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  • Wampum, Bibles, Treaties, and American LettersNative American and Anglo-American Communications in Early America
  • Rebecca M. Lush (bio)
Pen and Ink Witchcraft: Treaties and Treaty Making in American Indian History colin g. calloway Oxford: Oxford UP, 2013 377 pp.
Bradford’s Indian Book: Being the True Roote and Rise of American Letters as Revealed by the Native Text Embedded in “Of Plimoth Plantation” betty booth donohue Gainesville: UP of Florida, 2011 192 pp.
John Eliot and the Praying Indians of Massachusetts Bay kathryn n. gray Lewisburg: Bucknell UP, 2013 170 pp.

Nation-building mythologies of the United States rest on the representation of select cultural exchanges between Native American and Anglo-American communities. Popular stories about clashes and collaborations between Native American and Anglo-American settlers undergird a number of narratives that define the “birth” of the American nation, be they romanticized stories of a young Pocahontas saving John Smith, legends of the First Thanksgiving, or the appropriation of native ways by white Americans such as James Fenimore Cooper’s fictional Natty Bumppo. To varying degrees, these narratives present native peoples as an obstacle to white progress and as passive in the formation of US society. While myths [End Page 771] of Pocahontas and fictional white characters who have gone native may dominate popular understandings of exchange between native and Anglo-American communities, scholars have long been challenging the tropes and stereotypes associated with such narratives to increasingly highlight the extensive contributions native peoples made to colonial society as well as their often misrepresented or even outright ignored resistance to escalating oppression from Anglo-American communities.

The rise of early Native American and indigenous studies in the academy has led to an outpouring of scholarship that seeks to understand the response of first Americans to the life-altering and frequently destructive experiences of European colonization, and native studies more generally has produced a number of theories that reflect specific epistemologies unique to native peoples both past and present.1 While the historical effects of colonization forever changed the cultures, political formations, and methods of communication used by native peoples, critical work on native communities has, in Linda Tuhiwai Smith’s coinage, sought to “decolonize” representations of Native American cultures both historically and in the present day. Whereas scholarly narratives initially placed emphasis on the decimation of tribal cultures, societies, and peoples, early American scholarship by authors such as Lisa Brooks and Daniel Richter has increasingly noted native contributions to colonial society in a turn that views Native Americans not just as victims of colonization but as a people with agency who are part of a wider network conceptualized by Jace Weaver as a “Red Atlantic.” While earlier scholars addressed the hardship of finding and presenting a more balanced view of colonial life due to the paucity of native voices in a literary canon dominated by the words of the colonizer, scholars have been broadening their definition of literature as understood in Western culture to include an array of “texts” such as wampum, totems, land, and oral traditions from which native perspectives can be gleaned.2 More capacious definitions of “texts” have led to an expanded consideration of the ways in which Native Americans and Anglo-Americans communicated, clashed, and collaborated.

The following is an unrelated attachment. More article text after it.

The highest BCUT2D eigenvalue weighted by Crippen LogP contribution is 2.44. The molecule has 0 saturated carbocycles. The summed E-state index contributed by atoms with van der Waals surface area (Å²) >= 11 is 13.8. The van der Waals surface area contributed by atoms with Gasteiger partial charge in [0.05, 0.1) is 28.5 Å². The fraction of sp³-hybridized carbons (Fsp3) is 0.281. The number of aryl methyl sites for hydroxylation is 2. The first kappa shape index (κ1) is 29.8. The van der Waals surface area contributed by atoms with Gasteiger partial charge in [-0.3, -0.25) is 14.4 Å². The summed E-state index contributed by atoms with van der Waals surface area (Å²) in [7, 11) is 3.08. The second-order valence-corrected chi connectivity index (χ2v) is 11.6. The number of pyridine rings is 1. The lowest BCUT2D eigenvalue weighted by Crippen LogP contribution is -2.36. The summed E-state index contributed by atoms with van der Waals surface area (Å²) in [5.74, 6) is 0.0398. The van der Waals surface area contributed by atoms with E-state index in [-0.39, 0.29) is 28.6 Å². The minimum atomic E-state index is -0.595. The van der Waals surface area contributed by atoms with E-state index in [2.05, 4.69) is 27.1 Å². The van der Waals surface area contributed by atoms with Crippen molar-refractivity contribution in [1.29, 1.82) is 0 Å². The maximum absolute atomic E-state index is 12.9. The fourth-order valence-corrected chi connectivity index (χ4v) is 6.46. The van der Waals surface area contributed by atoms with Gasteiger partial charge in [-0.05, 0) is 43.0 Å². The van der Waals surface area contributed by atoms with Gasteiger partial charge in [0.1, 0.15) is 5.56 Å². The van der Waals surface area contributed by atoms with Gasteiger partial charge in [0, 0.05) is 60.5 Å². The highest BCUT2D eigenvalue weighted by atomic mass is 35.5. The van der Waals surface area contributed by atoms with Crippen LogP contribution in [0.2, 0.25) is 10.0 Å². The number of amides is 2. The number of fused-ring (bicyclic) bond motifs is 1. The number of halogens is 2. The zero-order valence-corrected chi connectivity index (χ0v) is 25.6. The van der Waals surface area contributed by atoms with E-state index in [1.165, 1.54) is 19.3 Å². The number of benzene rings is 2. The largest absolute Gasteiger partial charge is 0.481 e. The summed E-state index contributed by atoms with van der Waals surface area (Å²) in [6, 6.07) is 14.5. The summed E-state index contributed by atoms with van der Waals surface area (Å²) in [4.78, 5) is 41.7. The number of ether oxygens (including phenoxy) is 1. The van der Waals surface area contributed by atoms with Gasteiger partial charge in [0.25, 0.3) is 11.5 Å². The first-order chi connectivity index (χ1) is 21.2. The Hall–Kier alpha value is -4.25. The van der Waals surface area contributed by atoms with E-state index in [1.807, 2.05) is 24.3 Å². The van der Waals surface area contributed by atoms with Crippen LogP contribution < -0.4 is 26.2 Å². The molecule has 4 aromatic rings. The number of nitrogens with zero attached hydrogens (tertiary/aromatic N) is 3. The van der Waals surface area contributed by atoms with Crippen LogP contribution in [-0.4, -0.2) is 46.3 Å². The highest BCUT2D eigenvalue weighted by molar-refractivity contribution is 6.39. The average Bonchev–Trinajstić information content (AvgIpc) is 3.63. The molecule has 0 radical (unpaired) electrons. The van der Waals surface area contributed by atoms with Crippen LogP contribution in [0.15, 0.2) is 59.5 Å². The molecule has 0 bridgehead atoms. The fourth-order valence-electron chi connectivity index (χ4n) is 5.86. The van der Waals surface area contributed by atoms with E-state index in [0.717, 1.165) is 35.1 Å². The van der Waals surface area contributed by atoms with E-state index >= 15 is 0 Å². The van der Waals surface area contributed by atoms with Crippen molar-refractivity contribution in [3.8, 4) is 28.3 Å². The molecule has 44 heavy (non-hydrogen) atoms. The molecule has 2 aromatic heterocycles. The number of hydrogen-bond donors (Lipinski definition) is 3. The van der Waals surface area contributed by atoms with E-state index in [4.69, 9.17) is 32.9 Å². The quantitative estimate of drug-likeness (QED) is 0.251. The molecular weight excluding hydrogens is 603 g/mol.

Those who seek out ways to recover indigenous perspectives participate in the theory of “survivance,” a term coined by Anishinaabe writer and theorist Gerald Vizenor that combines “survive” with “resistance” to underscore that native peoples are still active members of present-day communities despite facing a number of historical traumas. Native American [End Page 772] literary theory has grown exponentially to account for the range of indigenous voices and time periods encompassed in Native American literature, and these theories are increasingly appropriate for scholars studying texts from both Native American and Anglo-American colonial communities. Recent works such as Billy Stratton’s study of the canonical Mary Rowlandson “Indian Captivity” narrative employ overt native studies methodologies and contemporary Native American literary theory to analyze the rhetorical formations and functions of texts that have historically maligned native peoples and silenced their voices.

The three books under review engage and expand on the idea of “survivance” by looking at the complex...


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